Ian Markiewicz: He wanted to do a whole acoustic record!
That sounds amazing! Were you able to get your hands on any of those recordings?
Alexandria Hammond: That’s the thing. He didn’t get to it.
Ian Markiewicz: Jay did say something about really getting into getting the acoustic stuff together because it really pissed off all the people who came to see him. He was looking into other things, and he didn’t really care if people wanted to hear it or not.
In the last years of his life, he complained that his old friends had turned on him because of the new directions his music was taking. But from what you’re describing, it sounds like he relished their distaste.
Alexandria Hammond: That would be more his fans. All his friends who we talked to really admired him because of that, actually.
Ian Markiewicz: I remember somebody, one of his friends, being like “Oh my god, what’s he doing? There’s harmonies on his new record!” Jay was going to Australia and listening to the music there and coming back and wanting to do stuff that sounded like that.
Alexandria Hammond: …and Kiwi Pop.
Ian Markiewicz: It interested him, so, well, “screw you guys if you don’t like harmonies!”
In 2009, Jay sent a terse communiqué that, in mid-tour, his backing band of bassist Stephen Pope and drummer Billy Hayes had quit. During the making of your film, did you uncover the reasons why they left so soon?
Alexandria Hammond: We spoke with Stephen Pope about it, who’s now in Wavves …
Ian Markiewicz: He kind of insinuated that it ran its natural course, and that’s just where it landed. No one’s given us “oh, there’s this brutal breakup story! Horrible! Horrible!” kind of thing. A lot of his bands had broken up. That’s the way things happened with Jay.
But in this case, things didn’t just “run their course,” Jay actually went on Twitter and announced the breakup by saying “They are boring rich kids who can’t play for ahit [sic].”
Ian Markiewicz: We knew that he felt that way a little. But it was a bit of a shock to us, to be honest.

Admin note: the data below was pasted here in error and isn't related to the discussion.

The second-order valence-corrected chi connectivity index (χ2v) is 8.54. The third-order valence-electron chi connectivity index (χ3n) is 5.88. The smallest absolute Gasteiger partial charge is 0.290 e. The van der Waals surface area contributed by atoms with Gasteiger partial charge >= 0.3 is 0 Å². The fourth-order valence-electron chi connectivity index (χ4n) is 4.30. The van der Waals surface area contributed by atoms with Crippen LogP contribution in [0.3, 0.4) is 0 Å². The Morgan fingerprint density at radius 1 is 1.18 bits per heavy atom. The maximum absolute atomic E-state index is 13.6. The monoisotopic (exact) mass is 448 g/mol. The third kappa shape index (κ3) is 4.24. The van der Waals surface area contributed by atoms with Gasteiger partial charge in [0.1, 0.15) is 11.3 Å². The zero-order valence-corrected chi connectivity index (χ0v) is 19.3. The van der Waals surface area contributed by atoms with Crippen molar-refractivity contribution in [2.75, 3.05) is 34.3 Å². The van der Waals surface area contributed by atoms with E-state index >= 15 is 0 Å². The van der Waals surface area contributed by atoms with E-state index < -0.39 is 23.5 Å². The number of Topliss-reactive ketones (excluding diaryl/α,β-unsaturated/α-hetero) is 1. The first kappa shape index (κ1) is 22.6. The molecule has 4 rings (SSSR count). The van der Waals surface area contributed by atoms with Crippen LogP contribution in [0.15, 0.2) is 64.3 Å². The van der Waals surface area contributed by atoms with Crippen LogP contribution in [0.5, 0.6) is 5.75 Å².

Alexandria Hammond: We were shocked because they were just so good! They really worked together.
Ian Markiewicz: We knew that he and Stephen had a really good rapport. They really “gelled”—that’s how Jay put it. And he loved having Billy come in because he had a tremendous respect for his talent. So we were a little surprised.
It’s hard when someone dies in the way Jay did not to assign a narrative to it: you know, like how Jim Morrison’s death is always portrayed as the culmination a downward spiral, when the specific facts of his death might also suggest a one-off accident. Jay’s death feels like a fluke, an aberration; but then again, his last album is called Watch Me Fall, and it has song titles like “Nothing Now,” “Can’t Do It Anymore,” and “There Is No Sun,” titles which sound very much like the words of someone who is losing the will to live. Does this last album paint the picture of a man whose demons were getting the worst of him? Did you predict that he was in trouble?
Alexandria Hammond: We were completely shocked. That’s the thing: everyone talks about that album, as it seems almost very fitting in some ways.
Ian Markiewicz: Jay talked about it with us, like “Oh god, people are going to think that this is just another nihilistic Jay Reatard album record.” He had this idea that everybody would think he’s really obsessed with death after the record came out, but at the same time, when we met him, he was really up, really clean and sober.
Alexandria Hammond: People say he was at his happiest. He was sober making that record. Yeah!
Ian Markiewicz: That’s what he said to us, and there were indications from a lot of people that over that last year, he was as sober as he’d been in a while. He was known to have these extreme ups and downs, and he would just come out of it and stop for a while, and he was in a period like that.
Alexandria Hammond: The title of that album is dark, but it doesn’t sound very dark. It’s actually very poppy, you know?
Are there any revelations about Jay that come out in your film—things we might not have expected to see?
Alexandria Hammond: Just how insightful, and thoughtful he was. He could be a genuine and sort of soft guy too. He understood himself so well.
Ian Markiewicz: He was able to carve a place out for himself in the world. He wasn’t as angry on stage as people thought he was. He actually had something to say!
I know our readers love Jay, but did the world at large want to hear what he had to say? Was it difficult to get financing for this film?
Ian Markiewicz: It’s a self-financed film. We did the film as cheap as a film really can be made, probably!
Alexandria Hammond: It would be nice if it got picked up and someone put some money into some of it, ha ha!